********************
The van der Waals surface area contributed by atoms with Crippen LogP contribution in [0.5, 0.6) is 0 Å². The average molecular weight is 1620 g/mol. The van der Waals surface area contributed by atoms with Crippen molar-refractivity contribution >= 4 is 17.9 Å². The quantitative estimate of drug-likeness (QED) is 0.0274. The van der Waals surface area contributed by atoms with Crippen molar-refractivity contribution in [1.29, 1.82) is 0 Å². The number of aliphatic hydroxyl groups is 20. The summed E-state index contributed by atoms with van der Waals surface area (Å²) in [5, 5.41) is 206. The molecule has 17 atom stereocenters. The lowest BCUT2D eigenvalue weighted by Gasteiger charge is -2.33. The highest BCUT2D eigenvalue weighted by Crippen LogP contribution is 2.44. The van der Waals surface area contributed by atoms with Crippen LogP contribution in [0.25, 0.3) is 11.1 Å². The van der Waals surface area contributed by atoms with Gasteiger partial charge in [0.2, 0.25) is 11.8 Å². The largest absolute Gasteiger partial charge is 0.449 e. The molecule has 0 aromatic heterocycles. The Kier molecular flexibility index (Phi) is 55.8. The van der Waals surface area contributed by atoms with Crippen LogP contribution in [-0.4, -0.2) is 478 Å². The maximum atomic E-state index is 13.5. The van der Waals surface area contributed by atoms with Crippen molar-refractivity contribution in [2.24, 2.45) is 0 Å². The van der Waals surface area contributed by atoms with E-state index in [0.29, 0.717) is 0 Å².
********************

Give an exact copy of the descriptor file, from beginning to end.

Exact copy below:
The van der Waals surface area contributed by atoms with Crippen LogP contribution in [0.5, 0.6) is 0 Å². The average molecular weight is 1620 g/mol. The van der Waals surface area contributed by atoms with Crippen molar-refractivity contribution >= 4 is 17.9 Å². The quantitative estimate of drug-likeness (QED) is 0.0274. The van der Waals surface area contributed by atoms with Crippen molar-refractivity contribution in [1.29, 1.82) is 0 Å². The number of aliphatic hydroxyl groups is 20. The summed E-state index contributed by atoms with van der Waals surface area (Å²) in [5, 5.41) is 206. The molecule has 17 atom stereocenters. The lowest BCUT2D eigenvalue weighted by Gasteiger charge is -2.33. The highest BCUT2D eigenvalue weighted by Crippen LogP contribution is 2.44. The van der Waals surface area contributed by atoms with Crippen LogP contribution in [0.25, 0.3) is 11.1 Å². The van der Waals surface area contributed by atoms with Gasteiger partial charge in [0.2, 0.25) is 11.8 Å². The largest absolute Gasteiger partial charge is 0.449 e. The molecule has 0 aromatic heterocycles. The Kier molecular flexibility index (Phi) is 55.8. The van der Waals surface area contributed by atoms with Crippen LogP contribution in [-0.4, -0.2) is 478 Å². The maximum atomic E-state index is 13.5. The van der Waals surface area contributed by atoms with Crippen molar-refractivity contribution in [2.24, 2.45) is 0 Å². The van der Waals surface area contributed by atoms with E-state index in [0.29, 0.717) is 0 Å².